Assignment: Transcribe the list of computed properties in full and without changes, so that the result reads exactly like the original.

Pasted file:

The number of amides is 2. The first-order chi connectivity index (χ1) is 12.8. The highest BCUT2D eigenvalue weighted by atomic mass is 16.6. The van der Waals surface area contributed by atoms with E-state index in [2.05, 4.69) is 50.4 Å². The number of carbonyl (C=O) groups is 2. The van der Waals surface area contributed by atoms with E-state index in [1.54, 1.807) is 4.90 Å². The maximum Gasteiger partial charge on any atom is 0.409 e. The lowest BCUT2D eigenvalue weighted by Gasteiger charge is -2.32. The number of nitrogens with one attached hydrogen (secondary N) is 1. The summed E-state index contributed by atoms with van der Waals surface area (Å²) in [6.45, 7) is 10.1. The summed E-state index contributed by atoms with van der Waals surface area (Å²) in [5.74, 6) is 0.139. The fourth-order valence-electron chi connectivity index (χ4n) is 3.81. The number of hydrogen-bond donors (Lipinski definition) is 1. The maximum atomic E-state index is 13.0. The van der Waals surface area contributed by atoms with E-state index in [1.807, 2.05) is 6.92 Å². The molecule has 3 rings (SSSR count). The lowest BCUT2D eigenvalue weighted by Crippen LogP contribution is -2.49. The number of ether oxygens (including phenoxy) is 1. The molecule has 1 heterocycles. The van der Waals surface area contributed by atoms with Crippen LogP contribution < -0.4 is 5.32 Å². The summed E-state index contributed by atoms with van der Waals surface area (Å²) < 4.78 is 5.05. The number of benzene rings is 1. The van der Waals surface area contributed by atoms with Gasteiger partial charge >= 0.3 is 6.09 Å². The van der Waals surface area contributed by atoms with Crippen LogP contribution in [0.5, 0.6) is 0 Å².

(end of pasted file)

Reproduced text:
The number of amides is 2. The first-order chi connectivity index (χ1) is 12.8. The highest BCUT2D eigenvalue weighted by atomic mass is 16.6. The van der Waals surface area contributed by atoms with E-state index in [2.05, 4.69) is 50.4 Å². The number of carbonyl (C=O) groups is 2. The van der Waals surface area contributed by atoms with E-state index in [1.54, 1.807) is 4.90 Å². The maximum Gasteiger partial charge on any atom is 0.409 e. The lowest BCUT2D eigenvalue weighted by Gasteiger charge is -2.32. The number of nitrogens with one attached hydrogen (secondary N) is 1. The summed E-state index contributed by atoms with van der Waals surface area (Å²) in [6.45, 7) is 10.1. The summed E-state index contributed by atoms with van der Waals surface area (Å²) in [5.74, 6) is 0.139. The fourth-order valence-electron chi connectivity index (χ4n) is 3.81. The number of hydrogen-bond donors (Lipinski definition) is 1. The maximum atomic E-state index is 13.0. The van der Waals surface area contributed by atoms with E-state index in [1.807, 2.05) is 6.92 Å². The molecule has 3 rings (SSSR count). The lowest BCUT2D eigenvalue weighted by Crippen LogP contribution is -2.49. The number of ether oxygens (including phenoxy) is 1. The molecule has 1 heterocycles. The van der Waals surface area contributed by atoms with Crippen LogP contribution < -0.4 is 5.32 Å². The summed E-state index contributed by atoms with van der Waals surface area (Å²) < 4.78 is 5.05. The number of benzene rings is 1. The van der Waals surface area contributed by atoms with Gasteiger partial charge >= 0.3 is 6.09 Å². The van der Waals surface area contributed by atoms with Crippen LogP contribution in [0.5, 0.6) is 0 Å².